Summer skiing takes place on the Grand Motte glacier, reached in a matter of minutes via a high-speed underground funicular from Tignes Val Claret.


In good snow conditions you can expect around 18km of easy to intermediate pistes, with a top height of 3455m and vertical drop of around 500m.

Val d’Isère

Opening dates: 10 June to 7 July 2023 

Val d’Isère has the most limited terrain and shortest season of France’s three summer skiing options.


Last year (2022) the resort took the decision not to open due to poor snow cover, however, this year it will open from 10 June to 7 July 2023.


The resort's summer ski area is not directly accessed from Val d'Isère itself, but from the parking lot near the top of the Col d’Iseran, 20-30 minutes away by car/bus, from where you take a chairlift to the Pissaillas glacier.


Early in the summer season you can sometimes ski back to the base of the chair on a non-glacial run, which greatly adds to the appeal of the area. More often though you are confined to just a couple of easy intermediate runs on the glacier, and have to download back to the parking lot by chairlift at the end of the day.



Opening dates: 24 June to 10 September 2023

Cervinia is one of just two Italian ski resorts to offer skiing in the middle of summer - the other being Passo Stelvio near Bormio.


Cervinia's ski area is shared with Zermatt, with most of the summer skiing actually taking place on the Swiss side of the border. In high summer, skiing normally takes place between 3400m and 3899m, comprising around 21km of wide open pistes. The summer ski area is mostly easy but very snow-sure, and includes Europe's highest snow-park.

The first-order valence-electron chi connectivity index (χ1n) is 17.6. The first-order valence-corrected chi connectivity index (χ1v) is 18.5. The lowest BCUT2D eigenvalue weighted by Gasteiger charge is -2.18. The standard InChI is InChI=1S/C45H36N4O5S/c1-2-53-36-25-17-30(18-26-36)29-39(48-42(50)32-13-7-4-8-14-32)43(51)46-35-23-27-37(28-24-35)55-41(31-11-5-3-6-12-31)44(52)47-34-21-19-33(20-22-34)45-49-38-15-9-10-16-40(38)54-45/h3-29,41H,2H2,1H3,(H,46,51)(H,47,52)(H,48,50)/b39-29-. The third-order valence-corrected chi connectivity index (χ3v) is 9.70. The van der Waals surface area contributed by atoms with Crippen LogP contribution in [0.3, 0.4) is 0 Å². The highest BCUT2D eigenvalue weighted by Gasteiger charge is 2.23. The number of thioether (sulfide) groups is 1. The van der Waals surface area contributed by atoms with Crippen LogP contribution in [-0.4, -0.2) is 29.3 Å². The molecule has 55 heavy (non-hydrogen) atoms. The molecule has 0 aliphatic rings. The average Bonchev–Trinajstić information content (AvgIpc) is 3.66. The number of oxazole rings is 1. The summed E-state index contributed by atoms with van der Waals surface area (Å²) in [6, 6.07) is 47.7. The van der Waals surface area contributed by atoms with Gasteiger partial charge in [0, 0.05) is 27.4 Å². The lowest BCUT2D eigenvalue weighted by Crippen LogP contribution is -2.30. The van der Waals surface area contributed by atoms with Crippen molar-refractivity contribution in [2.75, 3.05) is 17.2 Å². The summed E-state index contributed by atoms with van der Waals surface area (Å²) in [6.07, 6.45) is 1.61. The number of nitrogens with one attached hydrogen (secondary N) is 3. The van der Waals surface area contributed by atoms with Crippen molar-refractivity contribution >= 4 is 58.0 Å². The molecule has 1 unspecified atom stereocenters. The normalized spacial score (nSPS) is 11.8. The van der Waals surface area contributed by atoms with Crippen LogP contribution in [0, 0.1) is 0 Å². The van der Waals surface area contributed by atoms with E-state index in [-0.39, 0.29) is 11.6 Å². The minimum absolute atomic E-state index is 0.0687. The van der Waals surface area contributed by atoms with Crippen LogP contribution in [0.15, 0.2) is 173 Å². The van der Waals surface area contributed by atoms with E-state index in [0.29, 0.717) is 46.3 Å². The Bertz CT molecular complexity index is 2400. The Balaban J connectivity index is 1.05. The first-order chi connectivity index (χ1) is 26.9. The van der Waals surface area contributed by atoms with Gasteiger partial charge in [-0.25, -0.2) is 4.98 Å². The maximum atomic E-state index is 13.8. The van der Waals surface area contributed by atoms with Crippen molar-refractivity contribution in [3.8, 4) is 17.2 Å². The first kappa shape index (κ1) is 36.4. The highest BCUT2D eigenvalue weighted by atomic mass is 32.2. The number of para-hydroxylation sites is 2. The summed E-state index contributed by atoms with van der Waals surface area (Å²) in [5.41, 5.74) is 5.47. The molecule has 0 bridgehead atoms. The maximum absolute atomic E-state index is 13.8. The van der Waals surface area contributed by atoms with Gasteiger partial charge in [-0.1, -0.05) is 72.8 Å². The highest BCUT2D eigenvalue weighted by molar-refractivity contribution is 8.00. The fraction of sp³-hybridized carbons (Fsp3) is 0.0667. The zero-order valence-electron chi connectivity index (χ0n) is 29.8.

This year Cervinia's summer skiing operation is planned to run from 24 June to 10 September 2023. However, the glacier here (shared with Zermatt) has far more modest snow depths than would normally be expected at this time of year, after a generally poor winter season for snow.

Passo Stelvio

Opening dates: 13 June to 1 November 2023

One of the more underrated summer ski areas in the Alps, Passo Stelvio offers around 20km of wide open and mostly gentle pistes between 2758m and 3450m.


The main glacier is accessed by cable-cars from the Passo Stelvio pass, about 40 minutes' drive from Bormio, and keeps its snow in better nick than most summer ski areas on this list. 


This year the Passo Stelvio summer ski area will open on 13 June 2023 and continue through to 1 November 2023. Note that the ski area is never open in winter.



Opening dates: All year round (though some disruption is possible in spring due to maintenance)

Zermatt (combined with Cervinia) offers one of the largest summer ski areas in the Alps. It also has the highest piste (3899m) and the longest vertical - nearly 1000m down to Trockener Steg, in good snow - though this is normally only possible early in the summer.  


In high summer you can still expect to find around 20km of wide open and mostly easy pistes, with some of the most reliable summer snow conditions in the Alps. Note that this year (2023) snow depths are lower than would normally be expected at this time of year on its glacier (shared with Cervinia), after what has been a generally poor winter season for snow.


Zermatt is one of only two ski resorts in the Alps (the other being Austria's Hintertux) that try to offer skiing 365 days a year.


Opening dates: 15 July 2023 to spring 2024

Saas-Fee is one of just two Swiss ski resorts to still offer skiing in high summer. This year the resort is scheduled to open its summer skiing operation on 15 July 2023, with skiing then planned to continue right through until spring 2024.


You can expect around 20km of relatively snow-sure pistes to be open, with slightly steeper terrain than in nearby Zermatt.


Saas-Fee also has a reputation for keeping its glacier snow in better condition than most.